The characters make no sense. The responses they have, the choices they make, the situations they find themselves in – it’s all so wrong. But Cleave has created something astonishing out of chaos and if anyone else had written this book it would have sucked. The writing makes me believe and care and not only willingly suspend my disbelieve, but happily embrace my willingness to suspend it.
The first person narrative is beauteous. By the end of the second sentence I had a good assumption of who this person was. By the end of the second paragraph I knew I wasn’t putting this book down.
Our nameless narrator is writing a letter to Osama Bin Laden. Her husband and 4-year-old boy were killed in a terrorist explosion during a soccer match in London. The narrator explains to Bin Laden what her life was like before and after and why she wants him to stop killing little boys.
She is flawed and she is amazing.
Her letter meanders back and forth and Cleave comments on class and money and status through her eyes. At times it should be easy to judge her, but Cleave has created her so perfectly that I felt like I couldn’t. Or maybe I shouldn’t. She makes horrible decisions. She reacts to situations in all the wrongs ways. She does things that she shouldn’t. And I believe every moment is true.
Even the supporting characters worked for me, and they were all sorts of screwed up. I kept thinking that they shouldn’t work because no one acts that way in real life, but that’s just it. People do act like that in real life, but Cleave didn’t make caricatures of it. He made realistic characters it is brilliant.
The ending of the book is heartbreaking. There isn’t a final moment of Here’s What Will Happen because you know what logically is going to happen and yet… I had to go back and re-read the last bit a few times to try and see if there were any options left open. I’m still not entirely convinced about what happens next, even though the real world tells me that it’s exactly what would happen next.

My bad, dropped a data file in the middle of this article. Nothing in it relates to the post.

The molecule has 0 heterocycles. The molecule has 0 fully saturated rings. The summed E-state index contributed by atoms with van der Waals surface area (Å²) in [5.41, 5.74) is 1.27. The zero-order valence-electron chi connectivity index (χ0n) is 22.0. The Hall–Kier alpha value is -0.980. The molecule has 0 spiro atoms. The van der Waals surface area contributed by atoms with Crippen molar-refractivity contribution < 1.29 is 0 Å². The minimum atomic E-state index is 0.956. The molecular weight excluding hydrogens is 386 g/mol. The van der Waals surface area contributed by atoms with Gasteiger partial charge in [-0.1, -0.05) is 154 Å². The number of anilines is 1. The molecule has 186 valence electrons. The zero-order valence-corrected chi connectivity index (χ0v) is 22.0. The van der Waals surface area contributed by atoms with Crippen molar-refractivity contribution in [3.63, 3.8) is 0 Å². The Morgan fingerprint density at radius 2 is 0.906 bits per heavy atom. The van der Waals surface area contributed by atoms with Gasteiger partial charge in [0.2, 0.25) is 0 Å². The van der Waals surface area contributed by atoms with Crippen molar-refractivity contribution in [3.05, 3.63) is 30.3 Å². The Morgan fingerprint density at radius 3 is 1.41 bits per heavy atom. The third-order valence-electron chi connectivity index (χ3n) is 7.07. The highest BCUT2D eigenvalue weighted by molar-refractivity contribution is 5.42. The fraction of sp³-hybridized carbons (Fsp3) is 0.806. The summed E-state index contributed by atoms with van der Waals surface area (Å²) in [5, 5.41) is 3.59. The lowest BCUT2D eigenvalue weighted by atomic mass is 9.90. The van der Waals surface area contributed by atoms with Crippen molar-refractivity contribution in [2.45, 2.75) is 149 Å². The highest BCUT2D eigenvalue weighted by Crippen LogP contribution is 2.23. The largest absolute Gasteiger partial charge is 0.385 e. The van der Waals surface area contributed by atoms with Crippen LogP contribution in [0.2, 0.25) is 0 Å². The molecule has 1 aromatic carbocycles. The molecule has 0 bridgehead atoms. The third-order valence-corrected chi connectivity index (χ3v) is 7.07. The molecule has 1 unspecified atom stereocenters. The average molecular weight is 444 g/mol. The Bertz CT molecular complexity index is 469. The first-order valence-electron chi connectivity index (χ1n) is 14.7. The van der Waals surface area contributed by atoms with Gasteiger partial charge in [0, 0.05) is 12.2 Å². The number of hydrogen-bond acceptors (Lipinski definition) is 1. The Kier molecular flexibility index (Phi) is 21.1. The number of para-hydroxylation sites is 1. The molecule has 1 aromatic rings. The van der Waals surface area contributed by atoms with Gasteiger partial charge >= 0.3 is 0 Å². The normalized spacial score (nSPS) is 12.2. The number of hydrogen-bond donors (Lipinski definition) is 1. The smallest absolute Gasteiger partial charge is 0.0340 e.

Side note: I’m writing this the day after we killed Bin Laden, and my view on the book has changed. I’m glad I read it before it happened because all readers are now approaching this book in a very different light and the experience is going to be very, very different.
As soon as I finished Incendiary, I picked up Little Bee. Cleave again uses a first person narrative, but this time he switches back and forth between two women.
Little Bee is an illegal refugee from Nigeria who isn’t quite a political refugee because England would have to recognize that Nigeria has a problem.
Sarah is a young mother and high powered career woman. She has a young son. Her husband killed himself. Little Bee shows up five days later, but they had met two years earlier.
Their stories are slowly told and Cleave brings them together perfectly. A powerless 16 year old Nigerian and an upper-class Brit. They meet in a time and place that makes absolute sense for all the right reasons. I don’t know how or why Cleave thought of it, but it works on many different levels. It’s brilliant.
The back of the book tells you not to spoil the ending, so I’m not going to. However, I am going to tell you I was disappointed. Cleave painstakingly crafts these two characters. Every movement, every word, every decision makes sense. The turning point make sense, even if I was begging it not to happen. But then… both characters make a major decision that I didn’t understand. It seemed irresponsible of them, especially compared to everything else that had happened. I wasn’t happy with the ending, not because it wasn’t all sunshine and rainbows and puppies, but because it felt completely avoidable. And to unspoil what looks like a spoiler, it’s not 100% clear what does happen. Like Incendiary, it might seem that it only has one logical end, but there is some wiggle room, even if it’s only a teeny bit. Part of me is willing to think about the sunshine and rainbows and puppies and the rest is happily willing to go with a bleak reality.
I am hoping he will publish more books. I was impressed again and again with the care and attention and love he gives to his words and his characters.